Journal of the American College of Cardiology vol:22 issue:2 pages:407-16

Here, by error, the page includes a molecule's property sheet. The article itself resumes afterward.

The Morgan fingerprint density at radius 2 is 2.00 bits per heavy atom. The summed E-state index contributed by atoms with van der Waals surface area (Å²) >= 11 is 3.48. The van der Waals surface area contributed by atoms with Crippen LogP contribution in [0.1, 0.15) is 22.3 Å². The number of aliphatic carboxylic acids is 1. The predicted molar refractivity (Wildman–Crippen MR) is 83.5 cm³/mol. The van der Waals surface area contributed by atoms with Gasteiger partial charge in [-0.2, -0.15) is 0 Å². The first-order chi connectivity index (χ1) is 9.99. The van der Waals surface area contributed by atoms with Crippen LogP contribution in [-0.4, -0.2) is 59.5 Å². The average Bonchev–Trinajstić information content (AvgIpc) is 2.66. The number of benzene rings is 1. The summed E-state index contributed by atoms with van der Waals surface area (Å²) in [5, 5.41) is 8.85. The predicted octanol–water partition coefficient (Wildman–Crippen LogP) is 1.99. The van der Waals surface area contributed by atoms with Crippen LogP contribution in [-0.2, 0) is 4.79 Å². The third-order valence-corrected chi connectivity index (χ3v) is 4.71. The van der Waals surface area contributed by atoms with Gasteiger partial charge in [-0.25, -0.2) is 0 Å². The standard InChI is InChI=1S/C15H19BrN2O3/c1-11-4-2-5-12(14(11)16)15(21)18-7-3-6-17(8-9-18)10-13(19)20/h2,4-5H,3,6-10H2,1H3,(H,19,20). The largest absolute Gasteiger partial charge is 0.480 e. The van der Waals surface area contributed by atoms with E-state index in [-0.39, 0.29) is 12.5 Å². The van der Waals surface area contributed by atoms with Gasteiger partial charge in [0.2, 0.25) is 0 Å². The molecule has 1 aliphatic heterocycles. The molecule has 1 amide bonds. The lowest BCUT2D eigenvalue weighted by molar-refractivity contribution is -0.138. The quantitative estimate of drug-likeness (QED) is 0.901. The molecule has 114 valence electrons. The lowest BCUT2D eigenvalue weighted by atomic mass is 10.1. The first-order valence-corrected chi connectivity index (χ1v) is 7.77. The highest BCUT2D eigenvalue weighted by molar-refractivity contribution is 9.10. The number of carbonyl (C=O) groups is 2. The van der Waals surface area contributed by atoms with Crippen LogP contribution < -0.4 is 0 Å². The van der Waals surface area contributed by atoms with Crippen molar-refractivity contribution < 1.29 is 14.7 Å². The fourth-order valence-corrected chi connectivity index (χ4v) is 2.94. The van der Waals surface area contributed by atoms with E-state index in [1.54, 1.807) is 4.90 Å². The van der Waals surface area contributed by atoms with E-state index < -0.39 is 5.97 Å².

OBJECTIVES. This study was conducted to explore mechanisms that could explain the possible clinical benefit of early administration of a beta 1-selective adrenoreceptor blocking agent or a bradycardiac drug as adjunct to thrombolysis in acute myocardial infarction. BACKGROUND. The effects of beta-blockers given concomitantly with thrombolytic therapy in patients with acute myocardial infarction have not been fully examined. The potential role of specific bradycardiac agents lacking negative inotropism as an alternative to beta-blockers in this setting has never been studied in humans. METHODS. In a double-blind study, we examined the effects of early intravenous and continued oral administration of a beta-blocker (atenolol), a specific bradycardiac agent (alinidine) or placebo on left ventricular function, late coronary artery patency, infarct size, exercise capacity and incidence of arrhythmias. RESULTS. A total of 292 patients with acute myocardial infarction of < or = 5 h duration and without contraindications to thrombolytic or beta-blocker therapy were studied. Of these, 100 were allocated to treatment with atenolol (5 to 10 mg intravenously followed by 25 to 50 mg orally every 12 h), 98 to alinidine (20 to 40 mg intravenously followed by 20 to 40 mg orally every 8 h) and 94 to placebo. All patients received 100 mg of alteplase over 3 h and full intravenous heparinization. No significant differences in coronary artery patency, global ejection fraction or regional wall motion were observed at 10 to 14 days among the three groups. Likewise, enzymatic and scintigraphic infarct size were also very similar. Neither atenolol nor alinidine was associated with a significant reduction in the incidence of arrhythmias during the 1st 24 h. No significant differences in clinical events were observed, with the exception of a greater incidence of nonfatal pulmonary edema in the atenolol group (6% vs. 1% in the alinidine group and 0% in the placebo group, p = 0.021). CONCLUSIONS. In the absence of contraindications, the administration of a beta-blocker or a specific bradycardiac agent together with thrombolytic therapy was safe. In this limited number of patients, these agents did not appear to enhance myocardial salvage or preservation of left ventricular function or to reduce the incidence of major arrhythmias in the early phase of infarction.